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Highly regarded for distinctive and age-worthy red wines, Rioja is Spain’s most celebrated wine region and also home to whites of equivalent quality but lesser renown. Made up of three different sub-regions of varying elevation—Rioja Alta, Rioja Alavesa, and Rioja Baja—wines are typically a blend of fruit from all three, although single-zone wines are beginning to gain in popularity. Rioja Alta, at the highest elevation, is considered to be the source of the brightest, most elegant fruit, while grapes from the warmer and drier Rioja Baja produce wines with deep color and high alcohol which mainly serve to add body to a blend. While fresh and fruity Riojas labeled “Joven” undergo minimal aging before release, a hallmark of more serious Rioja wines is the aroma and flavor of new oak—traditionally American, which imparts characteristics of dill, coconut, vanilla, and spice to the wine. Tighter-grained, subtler French oak, however, is becoming increasingly common. Crianza and Reserva styles are aged at least one year in oak, and Gran Reserva at least two, but in practice this maturation period is often quite a bit longer—up to about fifteen years.

Tempranillo provides the backbone of Rioja red wines, providing complex notes of red and black fruit, leather, and tobacco, while Garnacha supplies body and alcohol. In smaller percentages, Graciano and Mazuelo often serve as “seasoning” with additional flavors and aromas. These same varieties are responsible for flavorful dry rosés. White wines are made mostly from crisp, fresh Viura, which is usually blended with aromatic Malvasia and weighty Garnacha Blanca. White Rioja has traditionally been made in a nutty, oxidative style, though a bright, unoaked version is currently in vogue.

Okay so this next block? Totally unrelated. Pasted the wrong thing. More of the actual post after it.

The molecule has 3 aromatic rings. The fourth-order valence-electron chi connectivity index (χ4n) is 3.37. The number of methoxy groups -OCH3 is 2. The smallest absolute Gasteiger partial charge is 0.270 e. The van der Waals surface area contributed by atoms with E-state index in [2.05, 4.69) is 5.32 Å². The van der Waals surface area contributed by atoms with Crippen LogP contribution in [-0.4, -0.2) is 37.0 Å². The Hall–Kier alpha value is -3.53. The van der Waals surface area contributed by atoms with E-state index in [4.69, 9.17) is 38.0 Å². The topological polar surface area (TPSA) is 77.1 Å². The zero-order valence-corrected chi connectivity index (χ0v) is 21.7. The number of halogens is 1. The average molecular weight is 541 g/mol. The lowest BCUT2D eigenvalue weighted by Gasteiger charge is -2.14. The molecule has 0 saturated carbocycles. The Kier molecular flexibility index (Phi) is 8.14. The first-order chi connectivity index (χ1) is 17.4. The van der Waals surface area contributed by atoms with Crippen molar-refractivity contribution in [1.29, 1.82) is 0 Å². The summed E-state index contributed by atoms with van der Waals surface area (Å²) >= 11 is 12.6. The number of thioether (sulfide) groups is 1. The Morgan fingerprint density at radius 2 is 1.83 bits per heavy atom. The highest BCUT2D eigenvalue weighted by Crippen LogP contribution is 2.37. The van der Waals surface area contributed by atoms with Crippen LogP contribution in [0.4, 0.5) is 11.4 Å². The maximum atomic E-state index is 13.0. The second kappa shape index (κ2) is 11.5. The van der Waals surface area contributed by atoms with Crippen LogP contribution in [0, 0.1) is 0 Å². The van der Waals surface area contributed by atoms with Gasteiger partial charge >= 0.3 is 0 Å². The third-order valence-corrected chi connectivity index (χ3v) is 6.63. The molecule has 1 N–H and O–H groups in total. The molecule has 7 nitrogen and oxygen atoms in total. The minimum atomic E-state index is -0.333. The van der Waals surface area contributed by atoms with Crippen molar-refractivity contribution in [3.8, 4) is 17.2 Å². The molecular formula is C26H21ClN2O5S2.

Tempranillo

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Notoriously food-friendly with soft tannins, modest alcohol, and bright acidity...

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Notoriously food-friendly with soft tannins, modest alcohol, and bright acidity, Tempranillo is the star of Spain’s Rioja and Ribera del Duero regions. It is important throughout Spain as well as in Portugal, where it is known as Tinta Roriz and is an important component of Port wines and the table wines of the Douro region that Port calls home. California, Washington, and Oregon have all had moderate success with Tempranillo, producing a riper, more fruit-forward style of wine.

In the Glass

Tempranillo is often aged in new oak for the integration of spicy, woodsy, and herbal flavors, often with hints of vanilla, coconut, and dill. The grape itself produces medium-weight reds with bright red and black fruit aromas and hints of spice, leather, and tobacco, with no shortage of flavor.

Perfect Pairings

Tempranillo’s modest, fine-grained tannins and bright acidity make it extremely food friendly, pairing with a wide variety of Spanish-inspired dishes—especially grilled lamb chops, a rich chorizo and bean stew, or paella.

Sommelier Secret

The Spanish take their oak aging requirements very seriously, especially in Rioja. There, a system is in place to indicate on the label how much time the wine has spent in both barrel and bottle before release, which is helpful to the consumer trying to determine the style of an unfamiliar wine. Rioja can range from Joven (fresh, fruity, and unoaked) to Gran Reserva (complex and oxidized from extended barrel aging), with Crianza and Reserva in between.

LIM330620705_2005 Item# 92049